What is more, this assessment (of management competence) should be done before acquiring the shares in a business and not after the money has been committed. If the management is not considered to be of sufficient quality to take the company forward in the right direction the investment should not be carried out.
Of course, in the long run, the quality and underlying economics of a business holds a greater relevance than the quality of management, still you won’t want to be a part-owner of an enterprise that is run by incompetent and/or unethical people.
It’s important for you, as an investor, to looks for a management that keeps in mind your concerns as a shareholder, because when you buy a share of a company’s stock, you also become a part-owner of the business, however small your shareholding.
What Thomas Phelps said in his outstanding book 100 to 1 in The Stock Market, aptly captures the theme here:
“A man who will steal for you will eventually steal from you.”
And Buffett adds his flavour of simplicity to the above statement:
“You can never do a good deal with a bad person.”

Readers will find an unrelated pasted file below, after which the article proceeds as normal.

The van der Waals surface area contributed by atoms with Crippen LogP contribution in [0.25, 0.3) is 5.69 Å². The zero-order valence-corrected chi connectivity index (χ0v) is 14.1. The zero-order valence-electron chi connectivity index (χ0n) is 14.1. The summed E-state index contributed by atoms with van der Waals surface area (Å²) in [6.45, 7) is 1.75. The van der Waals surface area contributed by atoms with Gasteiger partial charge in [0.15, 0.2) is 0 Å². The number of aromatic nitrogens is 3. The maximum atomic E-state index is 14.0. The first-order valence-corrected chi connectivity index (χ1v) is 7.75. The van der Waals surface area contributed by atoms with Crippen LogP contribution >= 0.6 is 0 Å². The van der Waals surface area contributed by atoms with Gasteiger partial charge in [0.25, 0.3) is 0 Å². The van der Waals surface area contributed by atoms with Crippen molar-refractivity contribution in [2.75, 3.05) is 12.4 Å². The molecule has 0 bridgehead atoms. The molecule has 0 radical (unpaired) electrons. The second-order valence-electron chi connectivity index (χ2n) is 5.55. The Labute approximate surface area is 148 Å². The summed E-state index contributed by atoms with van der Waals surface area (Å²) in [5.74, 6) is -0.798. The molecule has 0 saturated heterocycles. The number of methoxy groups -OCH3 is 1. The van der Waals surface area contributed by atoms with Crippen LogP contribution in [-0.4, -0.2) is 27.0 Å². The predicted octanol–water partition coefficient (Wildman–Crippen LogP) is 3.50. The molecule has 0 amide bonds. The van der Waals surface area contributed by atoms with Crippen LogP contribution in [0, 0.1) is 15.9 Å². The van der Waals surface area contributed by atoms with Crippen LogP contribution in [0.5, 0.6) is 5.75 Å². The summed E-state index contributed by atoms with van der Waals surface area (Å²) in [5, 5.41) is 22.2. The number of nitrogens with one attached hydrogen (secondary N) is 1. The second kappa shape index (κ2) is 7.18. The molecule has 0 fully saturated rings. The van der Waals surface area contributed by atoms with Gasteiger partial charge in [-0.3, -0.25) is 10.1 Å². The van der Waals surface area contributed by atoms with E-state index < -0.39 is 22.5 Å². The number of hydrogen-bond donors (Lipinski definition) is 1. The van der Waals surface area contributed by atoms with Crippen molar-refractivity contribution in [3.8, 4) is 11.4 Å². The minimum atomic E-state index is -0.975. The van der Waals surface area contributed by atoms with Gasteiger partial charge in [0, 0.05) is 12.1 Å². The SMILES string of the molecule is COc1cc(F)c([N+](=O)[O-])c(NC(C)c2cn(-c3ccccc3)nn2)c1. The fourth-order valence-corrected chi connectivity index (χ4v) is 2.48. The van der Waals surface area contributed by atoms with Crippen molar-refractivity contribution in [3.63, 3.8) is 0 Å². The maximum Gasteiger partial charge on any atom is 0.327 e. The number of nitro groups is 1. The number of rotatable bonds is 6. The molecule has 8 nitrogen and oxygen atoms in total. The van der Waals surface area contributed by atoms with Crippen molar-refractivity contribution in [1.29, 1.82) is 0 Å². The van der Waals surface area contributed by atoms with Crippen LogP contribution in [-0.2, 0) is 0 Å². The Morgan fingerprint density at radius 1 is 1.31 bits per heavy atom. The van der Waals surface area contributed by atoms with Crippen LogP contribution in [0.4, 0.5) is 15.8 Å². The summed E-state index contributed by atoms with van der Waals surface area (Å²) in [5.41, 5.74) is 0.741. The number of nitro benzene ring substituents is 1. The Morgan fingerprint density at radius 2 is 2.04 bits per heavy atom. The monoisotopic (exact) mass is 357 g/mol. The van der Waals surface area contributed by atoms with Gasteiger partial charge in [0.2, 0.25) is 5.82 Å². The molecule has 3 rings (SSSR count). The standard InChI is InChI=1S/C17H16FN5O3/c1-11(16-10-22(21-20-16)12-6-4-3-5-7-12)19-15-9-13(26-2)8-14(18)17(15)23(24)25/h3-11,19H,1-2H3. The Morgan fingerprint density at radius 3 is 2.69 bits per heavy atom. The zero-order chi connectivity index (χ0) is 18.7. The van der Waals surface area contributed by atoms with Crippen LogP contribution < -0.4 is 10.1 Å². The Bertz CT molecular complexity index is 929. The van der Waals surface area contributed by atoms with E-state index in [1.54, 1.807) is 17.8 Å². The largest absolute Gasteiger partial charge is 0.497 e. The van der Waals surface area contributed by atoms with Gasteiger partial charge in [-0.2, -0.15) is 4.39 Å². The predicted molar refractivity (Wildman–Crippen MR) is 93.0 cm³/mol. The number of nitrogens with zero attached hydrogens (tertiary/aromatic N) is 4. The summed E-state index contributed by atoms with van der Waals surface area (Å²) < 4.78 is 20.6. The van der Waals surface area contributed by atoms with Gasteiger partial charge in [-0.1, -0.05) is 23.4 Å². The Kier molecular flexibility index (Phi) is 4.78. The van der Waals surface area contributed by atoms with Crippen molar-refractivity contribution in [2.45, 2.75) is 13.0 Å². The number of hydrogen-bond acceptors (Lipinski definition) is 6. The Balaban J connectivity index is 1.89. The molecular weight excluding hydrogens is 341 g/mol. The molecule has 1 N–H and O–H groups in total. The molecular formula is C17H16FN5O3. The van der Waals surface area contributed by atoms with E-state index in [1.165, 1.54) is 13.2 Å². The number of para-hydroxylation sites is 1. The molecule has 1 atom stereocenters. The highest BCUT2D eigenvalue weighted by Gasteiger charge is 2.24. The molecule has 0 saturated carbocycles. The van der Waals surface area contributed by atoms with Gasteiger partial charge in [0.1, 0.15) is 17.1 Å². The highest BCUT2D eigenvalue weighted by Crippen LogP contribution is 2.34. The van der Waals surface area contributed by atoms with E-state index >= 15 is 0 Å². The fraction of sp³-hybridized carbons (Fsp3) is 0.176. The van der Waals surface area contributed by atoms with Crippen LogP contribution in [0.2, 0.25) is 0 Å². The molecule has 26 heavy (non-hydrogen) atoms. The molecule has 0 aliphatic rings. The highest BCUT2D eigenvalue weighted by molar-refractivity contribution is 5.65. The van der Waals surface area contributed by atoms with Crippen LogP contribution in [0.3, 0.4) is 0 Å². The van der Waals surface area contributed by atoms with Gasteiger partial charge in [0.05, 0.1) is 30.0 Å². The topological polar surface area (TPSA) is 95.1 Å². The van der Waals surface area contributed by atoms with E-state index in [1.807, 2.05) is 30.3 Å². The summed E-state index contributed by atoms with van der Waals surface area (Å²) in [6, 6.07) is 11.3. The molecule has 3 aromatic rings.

To appreciate how essential sound management is to the long term success of a business, consider that top managers typically:
• Are responsible for designing the business;
• Determine the future growth rate of a business;
• Are in charge of choosing the right people and providing the right environment for these people to perform at their highest potential; and
• Determine how to allocate the firm’s capital.
Knowing the type of management team you are partnering with will help you forecast the future of the business, because the most logical predictor for the future success of a business is its management. A business does not need to have every manager be a star, but at the very least, the managers in key positions need to be stars. Give yourself plenty of time to understand the quality of the management team running a business.
How to Assess Management Quality?
Michael Shearn, in his brilliant book The Investment Checklist, writes that it is important to classify the type of manager you are partnering with at a business. This way, you will be in a better position to gauge potential execution risk. If you are investing in a manager who has a long track record (i.e., more than 10 years) of successfully managing a business, the odds that he or she will continue to manage the business successfully are in your favour.
On the other hand, if you are investing in a new management team that has limited experience serving the customer base of the business, the odds are not in your favour.
Here is a simple classification system Shearn shares in his book –
• OO – Owner- operator, typically the founder of a business.
• LT – Long- tenured manager or one who has worked in the industry for at least 3 to 10 years.
• HH – Hired hand, a manager who has limited experience serving the customer base of the business and has worked at the business for less than three years.
He further classifies OO type managers as –